While Gizzy Hard’s scoring was down on the perfection they achieved in earlier reveals, they remain clearly in the judges’ good books.

Magazine editor Rapley described the room as having “pudding vibes” while fellow judge and interior designer Jason Bonham said it was “like a giant caramel sundae”.

“I love the peach tone on the walls but I think it is probably going to be polarising,” Kristina said.

“It’s exceptionally well finished,” said Bonham. “Their styling again is very much on point.”

The pair agreed there was a bit of “same-same” coming through and Rapley felt they needed to “see a bit of freshness”.

Overall, though, said Richardson, the judges felt it was “another great room — great colour, great execution and great styling.”

“How does that make you feel?” Richardson asked Amy in relation to the “too samey” comment.

“A little bit confused but in saying that, an eight-and-a-half is still a pretty good score . . . we’re rapt.”

Team Purple’s Chlo and Em drew contrasting reactions from the judges — Bonham describing their room as “a disaster”, Rapley “totally disagreeing” and giving them 7.5.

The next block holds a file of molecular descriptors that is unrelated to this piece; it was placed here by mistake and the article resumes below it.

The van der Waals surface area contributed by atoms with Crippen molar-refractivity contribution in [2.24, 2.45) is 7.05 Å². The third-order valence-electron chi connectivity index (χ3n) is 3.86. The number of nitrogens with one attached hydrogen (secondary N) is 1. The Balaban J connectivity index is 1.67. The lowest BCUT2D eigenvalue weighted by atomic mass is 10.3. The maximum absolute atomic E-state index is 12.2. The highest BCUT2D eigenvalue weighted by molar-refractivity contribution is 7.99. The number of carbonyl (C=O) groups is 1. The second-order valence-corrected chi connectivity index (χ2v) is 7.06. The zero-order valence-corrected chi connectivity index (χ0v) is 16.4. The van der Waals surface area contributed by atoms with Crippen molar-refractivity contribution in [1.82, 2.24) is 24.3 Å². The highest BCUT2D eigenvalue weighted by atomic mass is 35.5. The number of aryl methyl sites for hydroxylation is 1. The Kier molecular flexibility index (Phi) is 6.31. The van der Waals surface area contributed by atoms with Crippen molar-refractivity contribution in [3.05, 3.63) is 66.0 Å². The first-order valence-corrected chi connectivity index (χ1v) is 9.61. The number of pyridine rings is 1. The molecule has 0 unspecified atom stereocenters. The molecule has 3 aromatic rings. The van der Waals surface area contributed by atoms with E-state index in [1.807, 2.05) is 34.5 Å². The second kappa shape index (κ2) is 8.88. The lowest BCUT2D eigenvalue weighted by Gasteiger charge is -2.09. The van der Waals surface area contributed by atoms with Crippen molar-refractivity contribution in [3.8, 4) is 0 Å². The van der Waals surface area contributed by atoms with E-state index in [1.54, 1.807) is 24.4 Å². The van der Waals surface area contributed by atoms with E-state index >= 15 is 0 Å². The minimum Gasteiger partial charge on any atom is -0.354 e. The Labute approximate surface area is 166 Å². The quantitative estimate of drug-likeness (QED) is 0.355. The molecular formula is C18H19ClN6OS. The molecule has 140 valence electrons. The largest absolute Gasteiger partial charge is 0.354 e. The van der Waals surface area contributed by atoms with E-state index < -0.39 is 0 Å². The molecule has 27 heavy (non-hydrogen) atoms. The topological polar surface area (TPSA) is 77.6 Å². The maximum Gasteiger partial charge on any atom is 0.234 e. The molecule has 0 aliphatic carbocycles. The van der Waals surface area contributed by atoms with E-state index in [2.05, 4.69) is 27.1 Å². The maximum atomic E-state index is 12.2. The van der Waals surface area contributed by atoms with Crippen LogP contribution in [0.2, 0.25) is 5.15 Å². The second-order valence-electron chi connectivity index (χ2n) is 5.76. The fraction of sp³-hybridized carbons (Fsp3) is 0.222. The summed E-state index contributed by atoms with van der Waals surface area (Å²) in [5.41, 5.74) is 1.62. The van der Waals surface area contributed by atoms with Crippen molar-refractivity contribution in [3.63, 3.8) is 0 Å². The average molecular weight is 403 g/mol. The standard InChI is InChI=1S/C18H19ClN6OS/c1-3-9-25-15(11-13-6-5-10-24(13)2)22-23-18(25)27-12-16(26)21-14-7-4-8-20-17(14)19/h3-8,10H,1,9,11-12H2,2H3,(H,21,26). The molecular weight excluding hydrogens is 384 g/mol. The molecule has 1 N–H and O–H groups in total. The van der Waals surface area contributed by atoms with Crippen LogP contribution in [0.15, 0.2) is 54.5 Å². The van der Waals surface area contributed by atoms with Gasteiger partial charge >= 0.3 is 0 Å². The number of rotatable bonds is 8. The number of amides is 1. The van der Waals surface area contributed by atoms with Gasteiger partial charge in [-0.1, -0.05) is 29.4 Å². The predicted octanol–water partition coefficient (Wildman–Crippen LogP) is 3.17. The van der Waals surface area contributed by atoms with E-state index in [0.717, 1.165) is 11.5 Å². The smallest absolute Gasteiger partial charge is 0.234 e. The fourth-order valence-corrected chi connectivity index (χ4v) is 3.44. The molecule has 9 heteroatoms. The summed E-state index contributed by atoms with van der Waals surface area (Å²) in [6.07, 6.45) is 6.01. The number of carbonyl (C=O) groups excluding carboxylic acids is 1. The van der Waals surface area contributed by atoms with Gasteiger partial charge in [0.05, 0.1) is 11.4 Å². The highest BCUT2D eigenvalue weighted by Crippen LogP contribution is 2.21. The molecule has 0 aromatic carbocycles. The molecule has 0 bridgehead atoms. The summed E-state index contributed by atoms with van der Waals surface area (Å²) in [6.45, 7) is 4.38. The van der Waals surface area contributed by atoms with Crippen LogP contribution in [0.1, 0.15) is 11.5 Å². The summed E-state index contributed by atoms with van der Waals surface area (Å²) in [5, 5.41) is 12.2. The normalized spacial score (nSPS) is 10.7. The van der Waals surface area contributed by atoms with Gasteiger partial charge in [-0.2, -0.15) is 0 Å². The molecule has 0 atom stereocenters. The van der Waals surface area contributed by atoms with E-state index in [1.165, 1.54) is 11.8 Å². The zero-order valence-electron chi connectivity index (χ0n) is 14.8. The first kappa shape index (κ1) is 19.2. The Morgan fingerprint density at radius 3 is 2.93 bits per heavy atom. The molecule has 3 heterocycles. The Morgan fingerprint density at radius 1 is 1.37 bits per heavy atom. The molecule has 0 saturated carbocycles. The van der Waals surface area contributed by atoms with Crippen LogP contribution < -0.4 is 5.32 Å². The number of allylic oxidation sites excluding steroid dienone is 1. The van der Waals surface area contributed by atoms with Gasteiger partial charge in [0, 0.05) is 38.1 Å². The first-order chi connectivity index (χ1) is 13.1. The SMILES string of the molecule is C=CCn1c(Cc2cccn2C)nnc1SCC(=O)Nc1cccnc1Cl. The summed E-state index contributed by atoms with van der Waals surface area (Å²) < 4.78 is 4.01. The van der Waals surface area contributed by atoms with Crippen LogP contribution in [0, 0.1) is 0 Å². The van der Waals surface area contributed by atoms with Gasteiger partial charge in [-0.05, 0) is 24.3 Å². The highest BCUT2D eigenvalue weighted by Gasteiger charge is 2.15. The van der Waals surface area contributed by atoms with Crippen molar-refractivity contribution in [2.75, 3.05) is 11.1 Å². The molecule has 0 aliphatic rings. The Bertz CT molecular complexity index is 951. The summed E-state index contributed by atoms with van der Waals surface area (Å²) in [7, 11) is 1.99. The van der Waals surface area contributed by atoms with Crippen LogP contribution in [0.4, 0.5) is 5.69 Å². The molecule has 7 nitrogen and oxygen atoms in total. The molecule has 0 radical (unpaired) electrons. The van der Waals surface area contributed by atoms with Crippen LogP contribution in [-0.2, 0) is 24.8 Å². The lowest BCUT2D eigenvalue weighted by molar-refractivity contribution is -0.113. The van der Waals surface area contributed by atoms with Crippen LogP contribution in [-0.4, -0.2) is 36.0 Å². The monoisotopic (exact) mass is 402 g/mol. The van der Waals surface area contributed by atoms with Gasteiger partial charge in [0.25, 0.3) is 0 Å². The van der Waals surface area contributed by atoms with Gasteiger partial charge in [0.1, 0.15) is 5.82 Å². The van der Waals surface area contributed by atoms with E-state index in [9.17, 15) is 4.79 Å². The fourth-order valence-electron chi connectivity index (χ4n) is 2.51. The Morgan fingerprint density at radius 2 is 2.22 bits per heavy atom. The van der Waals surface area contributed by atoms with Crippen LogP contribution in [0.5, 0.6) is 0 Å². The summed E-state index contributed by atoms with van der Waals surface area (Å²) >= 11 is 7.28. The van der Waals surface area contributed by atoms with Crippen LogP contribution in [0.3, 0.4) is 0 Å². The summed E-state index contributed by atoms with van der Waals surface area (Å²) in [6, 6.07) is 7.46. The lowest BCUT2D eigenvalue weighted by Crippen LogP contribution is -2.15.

The boys Blue, who have struggled with styling throughout the series, enjoyed some positive words and a score of seven.

“For the first time it’s got a bit of life to it,” said Bonham. “It’s nice to see them take a few more risks.”

Earlier in the show, a Block collective meeting was called at which Agni proposed they get their Gib delivered a day earlier each week.

Teams Blue and Purple agreed. Team Yellow, whose organisation and time management are clearly superior to at least two of the other teams and, said no, much to the others’ disdain.

“That went down like a cup of cold sick,” said Stu while Ben accused them of “saying no just to say no”.

“We’re getting eyeballed from everybody because we’re supposedly putting a stick in the spokes,” said Stu.

“But that’s alright, it’s The Block.”

Game on.